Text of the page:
Wounded warrior advocate retires from military
Defense Secretary Leon E. Panetta speaks with Army Vice Chief of Staff Gen. Peter W. Chiarelli, right, and Army Chief of Staff Gen. Raymond T. Odierno before Chiarelli's retirement ceremony on Jan. 31, 2012. DOD photo
January 31st, 2012
06:01 PM ET

Wounded warrior advocate retires from military

By CNN Pentagon Producer Larry Shaughnessy

Military leaders past and present gathered Tuesday morning to say farewell to the Army vice chief of staff, Gen. Pete Chiarelli.

In a job that often goes largely unnoticed outside of the Pentagon, Chiarelli has made a name for himself as an outspoken and tireless advocate for soldiers, especially those who are victims of what Secretary of Defense Leon Panetta called "the unseen wounds of war."

Chiarelli's 40 years in the Army saw him rise through the ranks by a path similar to that of other generals - tank battalion commander, commander of the First Cavalry Division, commander of the Multi-National Corps in Iraq when the war there was at its worst.

"When he came back from war, he realized that we had this enduring challenge with traumatic brain injury and post-traumatic stress injury," said Gen. Martin Dempsey, chairman of the Joint Chiefs of Staff. "He drove our Army, drove it, to recognize the problem, to reduce the stigma, to confront it."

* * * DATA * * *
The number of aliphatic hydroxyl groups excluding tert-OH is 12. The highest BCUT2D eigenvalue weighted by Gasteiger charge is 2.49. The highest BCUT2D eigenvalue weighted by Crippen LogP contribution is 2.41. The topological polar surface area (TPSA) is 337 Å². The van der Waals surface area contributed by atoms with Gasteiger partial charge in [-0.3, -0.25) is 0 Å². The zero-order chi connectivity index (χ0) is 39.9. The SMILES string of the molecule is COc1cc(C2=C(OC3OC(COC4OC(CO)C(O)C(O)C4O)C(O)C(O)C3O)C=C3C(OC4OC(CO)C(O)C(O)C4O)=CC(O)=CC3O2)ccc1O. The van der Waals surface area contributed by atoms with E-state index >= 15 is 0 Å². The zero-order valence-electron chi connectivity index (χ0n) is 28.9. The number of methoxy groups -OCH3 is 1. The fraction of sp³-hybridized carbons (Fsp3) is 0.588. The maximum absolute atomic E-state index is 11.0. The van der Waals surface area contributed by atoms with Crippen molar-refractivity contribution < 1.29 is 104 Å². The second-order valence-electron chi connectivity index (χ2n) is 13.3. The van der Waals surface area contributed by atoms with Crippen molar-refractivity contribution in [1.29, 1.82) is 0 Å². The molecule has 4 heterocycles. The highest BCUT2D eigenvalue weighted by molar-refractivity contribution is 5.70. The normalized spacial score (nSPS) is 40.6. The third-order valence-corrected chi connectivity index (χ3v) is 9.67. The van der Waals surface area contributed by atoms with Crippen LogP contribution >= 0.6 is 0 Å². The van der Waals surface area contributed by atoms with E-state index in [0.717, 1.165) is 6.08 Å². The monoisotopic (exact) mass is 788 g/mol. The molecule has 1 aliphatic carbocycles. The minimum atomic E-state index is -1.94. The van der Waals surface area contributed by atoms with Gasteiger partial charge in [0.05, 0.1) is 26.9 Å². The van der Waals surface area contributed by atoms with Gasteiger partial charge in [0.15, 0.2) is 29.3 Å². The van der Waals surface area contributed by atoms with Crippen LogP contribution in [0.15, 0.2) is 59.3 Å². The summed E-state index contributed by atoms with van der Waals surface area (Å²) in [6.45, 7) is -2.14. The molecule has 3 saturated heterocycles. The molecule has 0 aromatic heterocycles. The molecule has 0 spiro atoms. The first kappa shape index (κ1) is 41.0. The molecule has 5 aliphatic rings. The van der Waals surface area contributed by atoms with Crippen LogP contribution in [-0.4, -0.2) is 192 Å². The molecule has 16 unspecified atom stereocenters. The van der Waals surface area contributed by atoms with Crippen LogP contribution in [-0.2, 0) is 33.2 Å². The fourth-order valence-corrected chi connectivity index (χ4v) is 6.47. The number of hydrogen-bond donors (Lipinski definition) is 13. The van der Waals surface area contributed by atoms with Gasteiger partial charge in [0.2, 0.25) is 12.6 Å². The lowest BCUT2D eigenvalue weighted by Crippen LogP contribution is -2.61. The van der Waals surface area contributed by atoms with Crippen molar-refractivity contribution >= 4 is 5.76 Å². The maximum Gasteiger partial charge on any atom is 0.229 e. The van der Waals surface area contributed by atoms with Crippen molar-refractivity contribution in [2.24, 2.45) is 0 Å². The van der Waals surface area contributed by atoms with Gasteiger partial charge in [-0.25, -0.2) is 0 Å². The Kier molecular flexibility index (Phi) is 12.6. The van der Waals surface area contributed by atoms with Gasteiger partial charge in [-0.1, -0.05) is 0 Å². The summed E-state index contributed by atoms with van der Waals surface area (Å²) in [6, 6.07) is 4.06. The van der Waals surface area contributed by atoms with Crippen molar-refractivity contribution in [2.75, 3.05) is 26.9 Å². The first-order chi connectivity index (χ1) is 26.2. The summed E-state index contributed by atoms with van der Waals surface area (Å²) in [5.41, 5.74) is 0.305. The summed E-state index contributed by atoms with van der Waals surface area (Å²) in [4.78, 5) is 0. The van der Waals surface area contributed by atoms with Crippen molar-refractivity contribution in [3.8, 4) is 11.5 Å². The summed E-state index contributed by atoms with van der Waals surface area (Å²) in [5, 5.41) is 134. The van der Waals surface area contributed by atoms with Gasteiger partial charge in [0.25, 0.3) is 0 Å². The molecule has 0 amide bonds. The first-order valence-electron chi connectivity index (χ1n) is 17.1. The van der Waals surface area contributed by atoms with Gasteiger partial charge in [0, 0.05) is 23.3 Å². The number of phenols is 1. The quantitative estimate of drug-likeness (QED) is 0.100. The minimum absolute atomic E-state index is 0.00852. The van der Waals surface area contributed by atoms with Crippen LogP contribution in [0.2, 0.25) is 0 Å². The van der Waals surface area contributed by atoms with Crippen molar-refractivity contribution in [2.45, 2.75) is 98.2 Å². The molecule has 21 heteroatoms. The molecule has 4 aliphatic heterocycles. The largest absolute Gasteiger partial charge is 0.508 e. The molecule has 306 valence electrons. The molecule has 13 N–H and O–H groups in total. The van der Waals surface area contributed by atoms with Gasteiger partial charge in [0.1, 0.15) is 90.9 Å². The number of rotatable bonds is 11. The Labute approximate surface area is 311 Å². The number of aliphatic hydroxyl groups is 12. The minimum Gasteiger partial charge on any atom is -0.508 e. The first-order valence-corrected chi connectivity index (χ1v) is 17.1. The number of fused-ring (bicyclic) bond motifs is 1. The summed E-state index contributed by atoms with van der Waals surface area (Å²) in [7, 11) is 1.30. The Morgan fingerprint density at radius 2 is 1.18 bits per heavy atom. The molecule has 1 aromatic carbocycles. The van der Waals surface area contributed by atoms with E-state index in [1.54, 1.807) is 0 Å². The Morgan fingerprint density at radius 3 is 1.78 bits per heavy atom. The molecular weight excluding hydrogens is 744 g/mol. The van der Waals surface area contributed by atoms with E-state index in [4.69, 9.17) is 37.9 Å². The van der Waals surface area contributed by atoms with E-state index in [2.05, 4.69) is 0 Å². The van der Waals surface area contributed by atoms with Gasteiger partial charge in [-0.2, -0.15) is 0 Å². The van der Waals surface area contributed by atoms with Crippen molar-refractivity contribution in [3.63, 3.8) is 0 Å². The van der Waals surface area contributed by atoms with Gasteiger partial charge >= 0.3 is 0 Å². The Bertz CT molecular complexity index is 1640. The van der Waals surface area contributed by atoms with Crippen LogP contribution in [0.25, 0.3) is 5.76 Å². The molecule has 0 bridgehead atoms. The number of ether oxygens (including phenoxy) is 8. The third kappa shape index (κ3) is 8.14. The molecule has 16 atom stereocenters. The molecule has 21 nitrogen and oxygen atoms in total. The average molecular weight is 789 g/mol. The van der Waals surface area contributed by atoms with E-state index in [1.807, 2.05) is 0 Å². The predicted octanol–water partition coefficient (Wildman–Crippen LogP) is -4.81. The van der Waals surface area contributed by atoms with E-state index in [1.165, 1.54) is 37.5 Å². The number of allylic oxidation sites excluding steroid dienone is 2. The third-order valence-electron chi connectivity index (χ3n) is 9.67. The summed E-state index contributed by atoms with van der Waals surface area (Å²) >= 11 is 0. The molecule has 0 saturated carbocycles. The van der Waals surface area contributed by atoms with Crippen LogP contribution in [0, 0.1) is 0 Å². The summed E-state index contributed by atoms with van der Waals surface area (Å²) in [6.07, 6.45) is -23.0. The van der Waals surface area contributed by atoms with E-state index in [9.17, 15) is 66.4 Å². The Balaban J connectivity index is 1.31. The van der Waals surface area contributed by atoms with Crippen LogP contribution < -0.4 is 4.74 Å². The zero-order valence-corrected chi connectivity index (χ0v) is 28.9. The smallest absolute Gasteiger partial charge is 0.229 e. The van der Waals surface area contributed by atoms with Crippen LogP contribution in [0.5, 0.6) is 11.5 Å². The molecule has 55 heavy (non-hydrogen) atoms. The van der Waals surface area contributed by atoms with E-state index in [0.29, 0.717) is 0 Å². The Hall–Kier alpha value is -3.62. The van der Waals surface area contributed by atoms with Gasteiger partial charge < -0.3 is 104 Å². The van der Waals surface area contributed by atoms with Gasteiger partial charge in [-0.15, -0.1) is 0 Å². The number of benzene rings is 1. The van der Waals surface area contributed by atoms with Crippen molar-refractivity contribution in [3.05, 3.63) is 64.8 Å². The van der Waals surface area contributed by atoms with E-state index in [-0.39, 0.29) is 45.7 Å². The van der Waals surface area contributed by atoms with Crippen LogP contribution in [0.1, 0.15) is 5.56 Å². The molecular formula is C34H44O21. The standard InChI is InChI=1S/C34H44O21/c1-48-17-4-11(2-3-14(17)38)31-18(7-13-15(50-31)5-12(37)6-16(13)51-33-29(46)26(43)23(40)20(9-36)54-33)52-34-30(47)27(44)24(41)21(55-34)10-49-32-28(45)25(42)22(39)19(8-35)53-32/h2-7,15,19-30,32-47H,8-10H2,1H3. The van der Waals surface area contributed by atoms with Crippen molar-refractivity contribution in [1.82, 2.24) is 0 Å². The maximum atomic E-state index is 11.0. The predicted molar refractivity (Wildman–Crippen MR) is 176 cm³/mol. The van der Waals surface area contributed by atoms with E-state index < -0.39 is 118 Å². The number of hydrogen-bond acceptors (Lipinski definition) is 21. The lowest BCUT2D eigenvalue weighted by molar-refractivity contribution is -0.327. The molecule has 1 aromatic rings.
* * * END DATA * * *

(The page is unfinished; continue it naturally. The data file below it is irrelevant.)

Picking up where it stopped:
Panetta said Chiarelli has been the Pentagon's leader on the issue.

"He's been an outspoken advocate for wounded warriors, in particular those suffering from the unseen wounds of war," Panetta said. "More than any other officer, Pete has fought to eliminate the stigma from those with post-traumatic stress and other mental health issues. And he's devoted every ounce of his energy to the problem of suicide in the Army."

Chiarelli himself, speaking within shouting distance of Arlington National Cemetery, was close to tears about the soldiers who died during his time in Iraq.

"Not a day goes by that I don't think of the 650 soldiers I lost over the course of two years," he said. "I would trade all the medals and ribbons on my chest and every bit of rank to get just one back."

Panetta, who is not shy about telling the story of his Italian roots, said Chiarelli's leaving means a special void in the Department of Defense.

"Pete's retirement from the Army signals not only the conclusion of this distinguished career, it's also the end, at least for the moment, of the Army's version of of the Italian Duo, the Spaghetti Generals, with Ray Odierno and Pete Chiarelli in the lead, not to mention a secretary of defense who was once a former army officer," Panetta said. "All of us have been doing it the Italian style. Which means that the Army is family and you don't mess with the family."

Panetta closed his remarks by returning to the theme of their common Italian heritage. "My mother and father would acknowledge a good man by calling him something special in Italian, a 'bon homo,' which means a good man, and Pete, you are a bon homo."

Chiarelli said that after he took off his uniform Tuesday, he'd only put it on again one more time, for his granddaughter Amelia's preschool share day, which happens just before his retirement becomes official.

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Filed under: Army • Chiarelli • Dempsey • Iraq • Panetta • Secretary of Defense
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    • Kevin